Even the most factual revelations of Summer’s book smack of self-serving fancifulness in Cooper’s doc, and the fun of filtering memories of Monroe through the egos and imaginations of those who knew her is further diluted by the extent to which all of these people basically say the same thing. She was a lifelong orphan whose daddy issues stemmed from her desperation for a family, and whose eventual miscarriage was a cruelty from which she never recovered. She was far smarter and more self-aware than most gave her credit for, and yet insecure about her value in a way that made her vulnerable to men like Arthur Miller and the Kennedy brothers. She was broadly disinterested in sex in much the same way that a porch light is disinterested in the moths that swarm around it.
Most of all, Monroe was surprisingly open about these things while she was still alive, perhaps in an effort to rescue herself from being suffocated inside her own celebrity. The most intriguing moments of “The Unheard Tapes” don’t stand out because they reveal secrets we didn’t already know, but rather because they mine unexpected degrees of intensity from within the things that Monroe never kept secret in the first place.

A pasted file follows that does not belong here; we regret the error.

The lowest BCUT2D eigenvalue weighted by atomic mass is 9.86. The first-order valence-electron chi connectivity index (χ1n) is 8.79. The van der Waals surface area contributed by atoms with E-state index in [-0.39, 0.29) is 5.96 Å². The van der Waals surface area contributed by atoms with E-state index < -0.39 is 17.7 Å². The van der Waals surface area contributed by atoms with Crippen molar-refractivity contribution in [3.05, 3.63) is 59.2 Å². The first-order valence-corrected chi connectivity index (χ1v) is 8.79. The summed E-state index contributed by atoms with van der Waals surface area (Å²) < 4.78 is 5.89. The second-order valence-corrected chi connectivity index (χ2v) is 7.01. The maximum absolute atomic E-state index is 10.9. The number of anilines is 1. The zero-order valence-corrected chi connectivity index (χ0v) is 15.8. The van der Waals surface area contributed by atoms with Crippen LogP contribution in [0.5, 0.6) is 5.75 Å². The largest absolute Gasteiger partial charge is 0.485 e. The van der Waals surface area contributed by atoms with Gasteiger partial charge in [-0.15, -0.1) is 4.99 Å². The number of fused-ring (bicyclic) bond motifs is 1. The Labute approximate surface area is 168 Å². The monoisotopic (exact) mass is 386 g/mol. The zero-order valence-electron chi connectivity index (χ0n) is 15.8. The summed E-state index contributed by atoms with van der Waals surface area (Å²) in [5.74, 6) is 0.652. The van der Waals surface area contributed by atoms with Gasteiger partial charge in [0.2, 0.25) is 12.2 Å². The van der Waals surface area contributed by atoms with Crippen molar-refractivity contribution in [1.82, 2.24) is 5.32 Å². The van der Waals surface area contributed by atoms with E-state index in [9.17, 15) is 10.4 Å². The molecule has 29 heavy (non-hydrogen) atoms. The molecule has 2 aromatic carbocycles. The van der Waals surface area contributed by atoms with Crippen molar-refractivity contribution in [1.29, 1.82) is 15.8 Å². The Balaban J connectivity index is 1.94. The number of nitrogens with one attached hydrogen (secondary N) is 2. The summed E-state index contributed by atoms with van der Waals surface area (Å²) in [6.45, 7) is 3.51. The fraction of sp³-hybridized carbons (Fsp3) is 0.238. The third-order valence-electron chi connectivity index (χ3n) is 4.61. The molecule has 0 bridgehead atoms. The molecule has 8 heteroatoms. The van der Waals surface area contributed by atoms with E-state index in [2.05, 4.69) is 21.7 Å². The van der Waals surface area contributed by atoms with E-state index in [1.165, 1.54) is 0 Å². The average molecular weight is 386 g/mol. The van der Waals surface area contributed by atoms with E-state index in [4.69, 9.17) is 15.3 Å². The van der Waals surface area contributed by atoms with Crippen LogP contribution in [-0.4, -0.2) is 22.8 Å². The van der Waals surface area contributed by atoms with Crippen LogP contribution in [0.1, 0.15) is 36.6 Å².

At one point, Monroe’s former dress manufacturer Henry Rosenfeld recalls that his late friend’s greatest fantasy was putting on a black wig, having sex with her own father after picking him up at a bar, and then asking him, “How does it feel to have a daughter you’ve made love to?” Despite this film’s ultimate emphasis on the invented details of how Monroe died, “The Unheard Tapes” can’t help but relate a kernel of truth about how she lived: in a spotlight so bright and lonely that she dreamed of sharing even the most unfathomable darkness. Here’s hoping that Netflix’s other Marilyn Monroe movie of 2022 — Andrew Dominik’s already controversial “Blonde” — does a better job of meeting her halfway.
“The Mystery of Marilyn Monroe: The Unheard Tapes” will be available to stream on Netflix starting Wednesday, April 27.